Suzanne Gossett, Shakespeare and Textual Theory – Arden/Bloomsbury, February 2022
There is no Shakespeare without text. Yet readers often do not realize that the words in the book they hold, like the dialogue they hear from the stage, has been revised, augmented and emended since Shakespeare’s lifetime. An essential resource for the history of Shakespeare on the page, Shakespeare and Textual Theory traces the explanatory underpinnings of these changes through the centuries.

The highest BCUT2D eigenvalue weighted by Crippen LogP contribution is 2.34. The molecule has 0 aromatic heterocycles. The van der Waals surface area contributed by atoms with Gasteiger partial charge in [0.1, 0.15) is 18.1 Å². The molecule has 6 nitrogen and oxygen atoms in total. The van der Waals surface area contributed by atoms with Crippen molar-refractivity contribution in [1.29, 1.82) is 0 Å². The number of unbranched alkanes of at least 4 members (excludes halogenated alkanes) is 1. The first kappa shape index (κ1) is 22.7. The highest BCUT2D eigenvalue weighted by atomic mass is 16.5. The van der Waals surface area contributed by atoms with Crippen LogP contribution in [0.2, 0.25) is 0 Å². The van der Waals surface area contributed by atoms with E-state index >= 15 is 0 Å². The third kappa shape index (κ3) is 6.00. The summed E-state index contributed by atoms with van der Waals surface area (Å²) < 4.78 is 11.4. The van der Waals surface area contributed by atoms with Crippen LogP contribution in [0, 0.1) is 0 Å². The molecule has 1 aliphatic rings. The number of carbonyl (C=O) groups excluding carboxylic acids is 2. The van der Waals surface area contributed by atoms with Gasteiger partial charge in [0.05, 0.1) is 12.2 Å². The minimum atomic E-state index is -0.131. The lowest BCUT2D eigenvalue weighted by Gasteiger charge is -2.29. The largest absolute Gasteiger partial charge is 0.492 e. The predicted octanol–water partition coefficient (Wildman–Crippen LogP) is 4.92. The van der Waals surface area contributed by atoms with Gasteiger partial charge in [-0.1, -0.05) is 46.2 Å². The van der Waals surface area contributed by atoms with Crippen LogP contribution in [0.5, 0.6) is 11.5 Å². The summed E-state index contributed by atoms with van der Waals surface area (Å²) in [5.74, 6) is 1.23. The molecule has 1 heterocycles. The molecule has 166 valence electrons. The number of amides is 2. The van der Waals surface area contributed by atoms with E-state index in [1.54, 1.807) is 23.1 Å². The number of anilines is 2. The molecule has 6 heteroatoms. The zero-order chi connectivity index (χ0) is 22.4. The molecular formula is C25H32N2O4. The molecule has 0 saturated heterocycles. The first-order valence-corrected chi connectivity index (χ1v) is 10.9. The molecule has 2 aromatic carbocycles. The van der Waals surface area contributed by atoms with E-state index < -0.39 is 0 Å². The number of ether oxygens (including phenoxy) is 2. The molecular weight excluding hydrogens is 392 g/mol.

After providing an introduction to early modern printing practices, Suzanne Gossett describes the original quartos and folios as well as the first collected editions. Subsequent sections summarize the work of the ‘New Bibliographers’ and the radical challenge to their technical analysis posed by poststructuralist theory, which undermined the presumed stability of author and text. Shakespeare and Textual Theory presents a balanced view of the current theoretical debates, which include the nature of the surviving texts we call Shakespeare’s; the relationship of the author ‘Shakespeare’ and of authorial intentions to any of these texts; the extent and nature of Shakespeare’s collaboration with others; and the best or most desirable way to present the texts – in editions or performances. The book is illustrated throughout with examples showing how theoretical decisions affect the text of Shakespeare’s plays, and case studies of Hamlet and Pericles demonstrate how different theories complicate both text and meaning, whether a play survives in one version or several. The conclusion summarizes the many ways in which beliefs about Shakespeare’s texts have changed over the centuries.